Monica Lewinsky may very well have been treated differently had she waited twenty years to tell her #MeToo story. The affair that she had with then-President Bill Clinton was a scandal that rocked the nation and led to a federal investigation and impeachment of the president. Clinton was acquitted of perjury and basically walked away unscathed. But Lewinsky said that she suffered greatly and sees the relationship in a completely different context now.

Lewinsky told Vanity Fair all about it

The former White House intern penned an essay for Vanity Fair where she explored the balance of power between her and Clinton.

And in light of the present-day conversations about the role that power and the perception of it plays in cases of sexual harassment and sexual assault, Lewinsky wonders now if saying "no" was a real option for her.

While Lewinsky is inspired by women who have been brave enough to come forward and tell their #MeToo stories, she still doesn't know if or how she fits into today's movements. The narrative has stirred up a lot of memories of the events leading up to the 1998 federal hearings and she is seeing her experience in a different light.

Hurled into the spotlight

This May marks the 20-year anniversary of the federal probe conducted by prosecutor Ken Starr which thrust Lewinsky into the national and international spotlights.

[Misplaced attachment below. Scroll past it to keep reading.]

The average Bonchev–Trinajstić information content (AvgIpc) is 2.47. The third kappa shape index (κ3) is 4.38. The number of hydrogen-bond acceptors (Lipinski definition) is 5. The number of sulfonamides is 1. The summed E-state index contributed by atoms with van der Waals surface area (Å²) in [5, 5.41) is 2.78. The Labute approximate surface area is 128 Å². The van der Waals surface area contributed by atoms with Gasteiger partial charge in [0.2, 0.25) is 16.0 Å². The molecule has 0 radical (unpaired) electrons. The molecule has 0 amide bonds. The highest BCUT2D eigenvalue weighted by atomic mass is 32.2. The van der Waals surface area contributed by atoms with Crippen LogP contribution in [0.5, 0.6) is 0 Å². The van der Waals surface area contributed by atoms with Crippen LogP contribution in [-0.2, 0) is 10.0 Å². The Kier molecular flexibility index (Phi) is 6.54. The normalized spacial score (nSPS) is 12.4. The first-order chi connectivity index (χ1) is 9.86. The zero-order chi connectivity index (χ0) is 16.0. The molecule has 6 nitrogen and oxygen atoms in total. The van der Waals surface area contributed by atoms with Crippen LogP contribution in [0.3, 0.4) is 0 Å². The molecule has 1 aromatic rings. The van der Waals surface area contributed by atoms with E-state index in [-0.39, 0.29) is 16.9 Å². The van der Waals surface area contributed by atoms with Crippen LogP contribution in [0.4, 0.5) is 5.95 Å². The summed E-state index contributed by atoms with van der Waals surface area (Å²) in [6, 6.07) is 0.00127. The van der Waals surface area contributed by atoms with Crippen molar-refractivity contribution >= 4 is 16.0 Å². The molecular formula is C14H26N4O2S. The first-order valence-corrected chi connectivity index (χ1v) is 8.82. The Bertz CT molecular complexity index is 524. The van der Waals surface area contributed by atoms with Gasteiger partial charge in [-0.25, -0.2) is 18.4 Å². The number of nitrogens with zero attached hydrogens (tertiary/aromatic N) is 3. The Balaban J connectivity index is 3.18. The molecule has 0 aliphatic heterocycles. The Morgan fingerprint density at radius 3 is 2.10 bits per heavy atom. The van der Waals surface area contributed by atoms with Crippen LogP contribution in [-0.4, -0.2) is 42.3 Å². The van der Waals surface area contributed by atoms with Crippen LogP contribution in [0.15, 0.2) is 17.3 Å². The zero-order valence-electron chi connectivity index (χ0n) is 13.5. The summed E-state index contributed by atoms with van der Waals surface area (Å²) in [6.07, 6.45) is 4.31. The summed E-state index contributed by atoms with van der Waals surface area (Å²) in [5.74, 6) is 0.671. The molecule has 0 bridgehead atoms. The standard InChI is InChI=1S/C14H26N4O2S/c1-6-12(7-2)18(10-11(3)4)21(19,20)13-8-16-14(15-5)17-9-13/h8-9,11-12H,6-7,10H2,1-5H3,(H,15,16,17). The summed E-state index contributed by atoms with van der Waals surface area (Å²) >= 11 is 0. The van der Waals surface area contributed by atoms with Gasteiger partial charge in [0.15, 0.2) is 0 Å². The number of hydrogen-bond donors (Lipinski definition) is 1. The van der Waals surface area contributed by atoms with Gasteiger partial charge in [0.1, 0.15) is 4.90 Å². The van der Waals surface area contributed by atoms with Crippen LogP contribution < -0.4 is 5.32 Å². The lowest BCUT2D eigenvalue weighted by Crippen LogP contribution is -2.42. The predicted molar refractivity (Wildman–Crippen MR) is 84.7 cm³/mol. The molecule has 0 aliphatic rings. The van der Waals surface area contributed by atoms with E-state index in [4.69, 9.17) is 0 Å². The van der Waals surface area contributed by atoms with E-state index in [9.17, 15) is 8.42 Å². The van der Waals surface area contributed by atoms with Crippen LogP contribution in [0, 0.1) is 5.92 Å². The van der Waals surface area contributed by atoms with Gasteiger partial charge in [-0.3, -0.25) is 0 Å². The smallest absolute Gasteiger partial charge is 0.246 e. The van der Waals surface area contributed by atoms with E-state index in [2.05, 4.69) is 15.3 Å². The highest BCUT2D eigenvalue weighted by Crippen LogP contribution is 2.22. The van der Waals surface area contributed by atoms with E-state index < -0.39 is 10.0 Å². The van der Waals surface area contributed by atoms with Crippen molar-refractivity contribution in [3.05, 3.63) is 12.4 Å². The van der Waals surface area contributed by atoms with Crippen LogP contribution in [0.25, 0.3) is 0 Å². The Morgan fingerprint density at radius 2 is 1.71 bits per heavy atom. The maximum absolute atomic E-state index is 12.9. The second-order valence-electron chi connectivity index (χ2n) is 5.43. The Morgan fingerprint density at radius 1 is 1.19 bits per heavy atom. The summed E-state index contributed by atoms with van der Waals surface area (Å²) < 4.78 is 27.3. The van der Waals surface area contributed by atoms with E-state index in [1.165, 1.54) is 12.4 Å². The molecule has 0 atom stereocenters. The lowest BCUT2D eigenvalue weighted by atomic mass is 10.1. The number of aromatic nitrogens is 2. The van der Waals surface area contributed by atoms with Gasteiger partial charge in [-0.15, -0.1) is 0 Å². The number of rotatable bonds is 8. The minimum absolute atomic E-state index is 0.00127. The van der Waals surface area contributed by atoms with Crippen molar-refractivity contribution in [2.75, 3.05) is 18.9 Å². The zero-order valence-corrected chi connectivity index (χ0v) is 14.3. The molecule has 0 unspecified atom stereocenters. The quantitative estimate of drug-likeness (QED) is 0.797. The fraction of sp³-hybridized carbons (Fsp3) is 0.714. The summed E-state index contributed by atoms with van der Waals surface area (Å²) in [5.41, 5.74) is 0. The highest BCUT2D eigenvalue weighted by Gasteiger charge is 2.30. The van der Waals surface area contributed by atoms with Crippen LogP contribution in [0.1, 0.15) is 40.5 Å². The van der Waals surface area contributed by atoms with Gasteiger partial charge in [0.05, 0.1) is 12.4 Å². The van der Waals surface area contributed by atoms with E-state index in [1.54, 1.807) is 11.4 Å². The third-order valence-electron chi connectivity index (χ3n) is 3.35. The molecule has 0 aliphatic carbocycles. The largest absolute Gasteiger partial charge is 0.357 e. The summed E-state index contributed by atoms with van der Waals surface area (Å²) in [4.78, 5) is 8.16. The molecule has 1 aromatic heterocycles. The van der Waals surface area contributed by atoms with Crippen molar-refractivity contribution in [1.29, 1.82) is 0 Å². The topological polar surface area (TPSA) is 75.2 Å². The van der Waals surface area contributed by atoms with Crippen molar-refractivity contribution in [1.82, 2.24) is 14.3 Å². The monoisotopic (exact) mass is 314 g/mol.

According to her Vanity Fair article, she was subsequently branded a stalker, a home-wrecker, and an opportunist whose personal life was placed under a microscope and sold as tabloid fodder. Suffering that kind of public scrutiny at 24 years old overwhelmed Lewinsky. She had her friends and family to support her, but Clinton seemed to leave the young woman holding the bag.

The now 44-year-old woman ponders how consent is defined in a relationship with an older, more experienced man who just so happened to be the leader of the free world. According to Lewinsky, Clinton was at the "pinnacle of his career" while she was just getting started working her first job out of college as a White House intern.

She has many regrets and takes responsibility for her role in the affair, but did she ever have any real power?

What is consent?

Lewinsky has thought a lot about what it means to consent. An article in USA Today pointed out that Lewinsky took a different position in 2014 when she wrote in Vanity Fair that her relationship was consensual. But in her latest essay in the same publication, she considered a dictionary definition which described consent as giving permission. To her, that implies that she would have needed to have power and control. But did she?

Admittedly, Lewinsky wanted to be in an intimate relationship with Clinton. But he was her boss and sat in the most powerful seat on the planet.

Because Clinton was 27 years older than she was and had more life experience, he should have known better than to pursue a relationship with her.

The trauma continues

According to her Vanity Fair story, Monica Lewinsky suffers with post-traumatic stress disorder as a result of the ordeal. In an interview with The Guardian, she talked about shame and how close she came to committing suicide. The effects of the scandal and scrutiny are far-reaching.

However, she is grateful that the #MeToo and #TimesUp movements provide a safe haven for women who face sexual harassment and sexual assault to stand up for themselves. She is constantly reminded of her strength over the years and the hope she had that justice would be served.

That time, she believes, is now.